Date of Graduation


Document Type


Degree Type



Davis College of Agriculture, Natural Resources and Design


Animal and Nutritional Sciences

Committee Chair

Scott Bowdridge

Committee Member

Scott Greiner

Committee Member

Kimberly Barnes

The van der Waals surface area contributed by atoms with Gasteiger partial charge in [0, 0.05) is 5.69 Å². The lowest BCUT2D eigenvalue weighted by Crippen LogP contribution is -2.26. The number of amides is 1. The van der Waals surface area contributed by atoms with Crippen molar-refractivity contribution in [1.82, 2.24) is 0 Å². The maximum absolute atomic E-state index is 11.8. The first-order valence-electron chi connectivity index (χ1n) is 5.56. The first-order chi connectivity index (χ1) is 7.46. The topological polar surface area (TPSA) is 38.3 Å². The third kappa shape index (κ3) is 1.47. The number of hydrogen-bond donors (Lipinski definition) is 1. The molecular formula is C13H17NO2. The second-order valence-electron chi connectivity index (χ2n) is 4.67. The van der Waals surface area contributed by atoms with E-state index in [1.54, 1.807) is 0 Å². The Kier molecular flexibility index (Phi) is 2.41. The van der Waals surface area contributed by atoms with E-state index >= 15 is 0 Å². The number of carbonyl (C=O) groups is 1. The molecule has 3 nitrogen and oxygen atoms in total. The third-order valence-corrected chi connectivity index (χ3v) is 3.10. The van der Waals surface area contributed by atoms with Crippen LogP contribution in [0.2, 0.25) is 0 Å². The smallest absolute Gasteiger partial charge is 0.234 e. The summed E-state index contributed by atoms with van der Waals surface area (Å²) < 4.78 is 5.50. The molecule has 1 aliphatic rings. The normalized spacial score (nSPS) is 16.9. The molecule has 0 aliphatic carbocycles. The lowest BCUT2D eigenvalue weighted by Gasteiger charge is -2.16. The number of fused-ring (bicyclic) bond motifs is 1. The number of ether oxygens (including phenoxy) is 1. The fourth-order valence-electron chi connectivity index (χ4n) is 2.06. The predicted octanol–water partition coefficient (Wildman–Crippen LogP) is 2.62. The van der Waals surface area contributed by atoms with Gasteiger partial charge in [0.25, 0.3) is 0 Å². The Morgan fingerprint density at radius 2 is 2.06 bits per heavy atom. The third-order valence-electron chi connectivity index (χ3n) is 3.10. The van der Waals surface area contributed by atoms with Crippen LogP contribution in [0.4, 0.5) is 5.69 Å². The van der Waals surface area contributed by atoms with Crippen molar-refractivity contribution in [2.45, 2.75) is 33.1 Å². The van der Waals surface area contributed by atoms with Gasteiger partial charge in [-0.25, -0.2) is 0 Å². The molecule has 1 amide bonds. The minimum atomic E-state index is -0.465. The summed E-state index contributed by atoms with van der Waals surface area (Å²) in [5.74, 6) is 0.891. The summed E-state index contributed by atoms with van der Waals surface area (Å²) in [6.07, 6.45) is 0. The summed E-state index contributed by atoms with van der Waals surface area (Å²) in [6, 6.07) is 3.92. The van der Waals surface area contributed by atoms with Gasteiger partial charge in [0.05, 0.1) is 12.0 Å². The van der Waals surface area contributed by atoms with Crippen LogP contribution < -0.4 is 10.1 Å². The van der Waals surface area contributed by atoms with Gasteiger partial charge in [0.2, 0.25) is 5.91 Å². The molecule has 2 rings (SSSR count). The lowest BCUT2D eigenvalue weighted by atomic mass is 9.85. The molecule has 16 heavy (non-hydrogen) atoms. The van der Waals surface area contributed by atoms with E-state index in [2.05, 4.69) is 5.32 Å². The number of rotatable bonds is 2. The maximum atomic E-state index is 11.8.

With current pressures to seek out genetic solutions to combat antimicrobial resistance, genetic resistance to the gastrointestinal nematode Haemonchus contortus may reduce need for prophylactic antibiotic use. The Katahdin breed has effectively utilized post-weaning fecal egg count estimated breeding value (PFEC EBV) to reduce parasitism within their flocks, but there still remains significant opportunity for selection within breed. In a previous study, Katahdin sheep sired by low PFEC sires had greater survivability to weaning than lambs sired by high PFEC rams and preweaning was caused by other diseases than parasitism. Those data lead to the hypothesis that selection for PFEC also selects for improved generalized immunity. Therefore, the aim of this study is to compare effects of a divergent mating scheme based upon PFEC on antibody production in purebred Katahdin lambs. All lambs were managed as one cohort with dams running alongside their lambs until approximately 105 days of age. During this time on pasture a natural infection was established, blood samples were taken weekly, and fecal samples were collected bi-weekly. Lamb PFEC corresponded to sire type validated the divergent mating scheme. Circulating IgG was measured using an ovine-specific enzyme-linked immunosorbent assay (ELISA). These data indicate that lambs selected for low PFEC have greater abundance of circulating IgG than high PFEC-EBV lambs (LoPFEC, 886.79 ug/mL and HiPFEC, 465.15 ug/mL P < 0.001). A sire by week comparison indicated that low PFEC lambs had greater magnitude of circulating IgG after booster vaccination, at week five (P < 0.001). Taken together these data indicate that PFEC values may be used as a predictor of immunological fitness outside the context of parasitic infections and has implications for use in selection towards individuals less prone to subclinical disease, therefore, limiting the need for antibiotic use.